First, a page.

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Pharmacy World and Science

, Volume 24, Issue 6, pp 236–239 | Cite as

The validation of an existing method of scoring the severity of medication administration errors for use in Germany

  • Katja TaxisEmail author
  • Bryony Dean
  • Nick Barber
Article

Abstract

Objective: The aim of this study was to assess the validity and reliability of an existing method of scoring the severity of medication administration errors, developed in the United Kingdom (UK), for use in Germany.Method: 10 doctors, 10 nurses, and 10 pharmacists from German hospitals were asked to score the potential clinical significance of 49 cases of medication administration errors on a visual analogue scale. Main outcome measure: Generalisability theory was used to determine the minimum number of judges required to obtain a reliable mean score. Validity was assessed by comparing the mean scores given by the judges to the known outcome of the errors for a subset of the cases. German results were compared to original UK data.Results: The scores of 27 judges could be used (nine from each profession). At least three health professionals, one from each profession, were required to achieve a generalisability coefficient of 0.86, indicating acceptable reliability. The mean scores were found to be valid indicators of the potential severity of the errors. German scores were significantly below UK scores for the same cases. Conclusion: The mean score calculated from scores given by one doctor, one nurse and one pharmacist from the population of German health professionals was a valid and reliable measure of the potential clinical significance of medication administration errors. That German health professionals see cases as less dangerous than their UK counterparts is worthy of further investigation.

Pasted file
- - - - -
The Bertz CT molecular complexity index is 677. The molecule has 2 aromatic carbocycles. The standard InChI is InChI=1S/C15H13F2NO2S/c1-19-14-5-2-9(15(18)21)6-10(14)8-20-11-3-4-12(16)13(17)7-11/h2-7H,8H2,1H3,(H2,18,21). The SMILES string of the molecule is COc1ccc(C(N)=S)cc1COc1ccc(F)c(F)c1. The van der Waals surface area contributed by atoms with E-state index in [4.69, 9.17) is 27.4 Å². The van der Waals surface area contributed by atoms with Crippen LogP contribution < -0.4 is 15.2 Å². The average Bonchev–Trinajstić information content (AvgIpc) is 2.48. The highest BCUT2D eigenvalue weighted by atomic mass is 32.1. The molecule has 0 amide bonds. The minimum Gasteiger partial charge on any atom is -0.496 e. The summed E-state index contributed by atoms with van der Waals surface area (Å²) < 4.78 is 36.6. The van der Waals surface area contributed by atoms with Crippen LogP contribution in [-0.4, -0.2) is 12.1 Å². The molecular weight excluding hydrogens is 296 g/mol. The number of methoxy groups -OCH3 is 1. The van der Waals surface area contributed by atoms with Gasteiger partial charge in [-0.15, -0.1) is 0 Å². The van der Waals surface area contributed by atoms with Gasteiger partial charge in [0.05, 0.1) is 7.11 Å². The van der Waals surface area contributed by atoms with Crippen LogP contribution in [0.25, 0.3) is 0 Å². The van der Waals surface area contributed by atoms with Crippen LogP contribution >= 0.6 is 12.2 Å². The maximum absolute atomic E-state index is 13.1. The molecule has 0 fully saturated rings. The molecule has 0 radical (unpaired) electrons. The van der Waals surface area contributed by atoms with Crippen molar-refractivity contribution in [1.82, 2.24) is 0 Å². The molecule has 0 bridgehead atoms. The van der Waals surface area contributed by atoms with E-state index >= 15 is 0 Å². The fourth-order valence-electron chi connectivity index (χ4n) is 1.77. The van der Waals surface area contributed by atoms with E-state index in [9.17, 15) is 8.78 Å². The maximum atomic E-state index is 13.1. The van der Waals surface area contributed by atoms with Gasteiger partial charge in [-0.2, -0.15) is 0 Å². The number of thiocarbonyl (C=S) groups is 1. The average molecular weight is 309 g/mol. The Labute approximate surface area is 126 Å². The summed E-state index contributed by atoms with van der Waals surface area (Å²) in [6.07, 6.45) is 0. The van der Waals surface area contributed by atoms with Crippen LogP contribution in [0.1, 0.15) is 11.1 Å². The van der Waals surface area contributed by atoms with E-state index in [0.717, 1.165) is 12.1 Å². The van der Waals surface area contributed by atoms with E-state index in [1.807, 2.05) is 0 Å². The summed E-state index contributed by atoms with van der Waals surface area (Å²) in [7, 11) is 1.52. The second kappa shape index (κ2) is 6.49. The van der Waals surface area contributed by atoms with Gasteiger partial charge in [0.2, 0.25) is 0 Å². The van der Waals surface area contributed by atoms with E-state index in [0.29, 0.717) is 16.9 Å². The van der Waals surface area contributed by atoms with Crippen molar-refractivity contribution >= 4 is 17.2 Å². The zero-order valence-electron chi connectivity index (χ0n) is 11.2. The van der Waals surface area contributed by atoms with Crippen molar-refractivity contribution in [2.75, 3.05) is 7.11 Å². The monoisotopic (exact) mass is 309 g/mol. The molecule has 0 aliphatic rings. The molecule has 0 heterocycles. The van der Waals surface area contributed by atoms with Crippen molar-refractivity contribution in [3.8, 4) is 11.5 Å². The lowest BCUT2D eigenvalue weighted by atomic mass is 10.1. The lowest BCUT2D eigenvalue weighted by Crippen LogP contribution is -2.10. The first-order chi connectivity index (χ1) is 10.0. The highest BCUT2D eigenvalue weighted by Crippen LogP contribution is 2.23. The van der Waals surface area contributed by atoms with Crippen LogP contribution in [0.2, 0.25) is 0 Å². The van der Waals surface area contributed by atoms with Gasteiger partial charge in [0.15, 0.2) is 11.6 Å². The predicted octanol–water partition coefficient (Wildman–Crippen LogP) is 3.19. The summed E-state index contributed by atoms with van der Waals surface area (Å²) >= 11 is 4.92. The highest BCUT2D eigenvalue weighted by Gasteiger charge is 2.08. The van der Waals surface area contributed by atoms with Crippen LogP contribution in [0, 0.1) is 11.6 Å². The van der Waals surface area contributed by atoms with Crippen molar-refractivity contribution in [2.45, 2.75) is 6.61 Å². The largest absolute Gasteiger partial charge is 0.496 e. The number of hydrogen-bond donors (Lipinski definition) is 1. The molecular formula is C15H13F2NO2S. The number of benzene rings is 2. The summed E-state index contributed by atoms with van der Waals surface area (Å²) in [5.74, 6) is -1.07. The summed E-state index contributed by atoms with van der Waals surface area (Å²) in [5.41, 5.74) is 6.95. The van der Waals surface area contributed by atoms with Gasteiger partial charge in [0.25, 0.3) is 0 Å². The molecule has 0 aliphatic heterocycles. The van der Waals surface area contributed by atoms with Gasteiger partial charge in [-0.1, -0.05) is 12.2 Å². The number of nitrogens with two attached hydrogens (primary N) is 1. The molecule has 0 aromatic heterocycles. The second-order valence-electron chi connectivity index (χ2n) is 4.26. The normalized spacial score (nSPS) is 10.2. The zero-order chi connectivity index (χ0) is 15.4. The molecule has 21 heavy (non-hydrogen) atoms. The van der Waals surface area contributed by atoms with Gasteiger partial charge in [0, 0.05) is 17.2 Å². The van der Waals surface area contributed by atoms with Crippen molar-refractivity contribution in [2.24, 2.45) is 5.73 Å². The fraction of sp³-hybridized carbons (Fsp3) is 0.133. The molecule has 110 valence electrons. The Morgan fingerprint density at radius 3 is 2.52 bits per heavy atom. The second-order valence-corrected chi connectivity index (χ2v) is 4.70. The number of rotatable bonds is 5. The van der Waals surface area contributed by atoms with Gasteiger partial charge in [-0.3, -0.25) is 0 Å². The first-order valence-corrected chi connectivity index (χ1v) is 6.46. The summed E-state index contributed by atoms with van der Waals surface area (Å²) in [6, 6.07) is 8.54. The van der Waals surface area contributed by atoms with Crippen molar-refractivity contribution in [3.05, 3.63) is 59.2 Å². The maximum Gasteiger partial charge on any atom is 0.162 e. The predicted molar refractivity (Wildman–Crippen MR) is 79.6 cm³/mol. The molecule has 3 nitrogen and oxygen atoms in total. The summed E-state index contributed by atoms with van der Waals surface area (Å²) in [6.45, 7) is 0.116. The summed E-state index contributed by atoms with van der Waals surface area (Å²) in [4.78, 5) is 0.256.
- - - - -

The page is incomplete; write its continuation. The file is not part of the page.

Generalisability theory Germany Medication administration errors Methodology Severity assessment Subjective assessment Validity Visual analogue scale 

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Copyright information

© Kluwer Academic Publishers 2002

Authors and Affiliations

  1. 1.Pharmazeutische Biologie, Pharmazeutisches InstitutUniversität TübingenTübingenGermany
  2. 2.Department of Practice and Policy, The School of PharmacyUniversity of London, 29-39LondonUK

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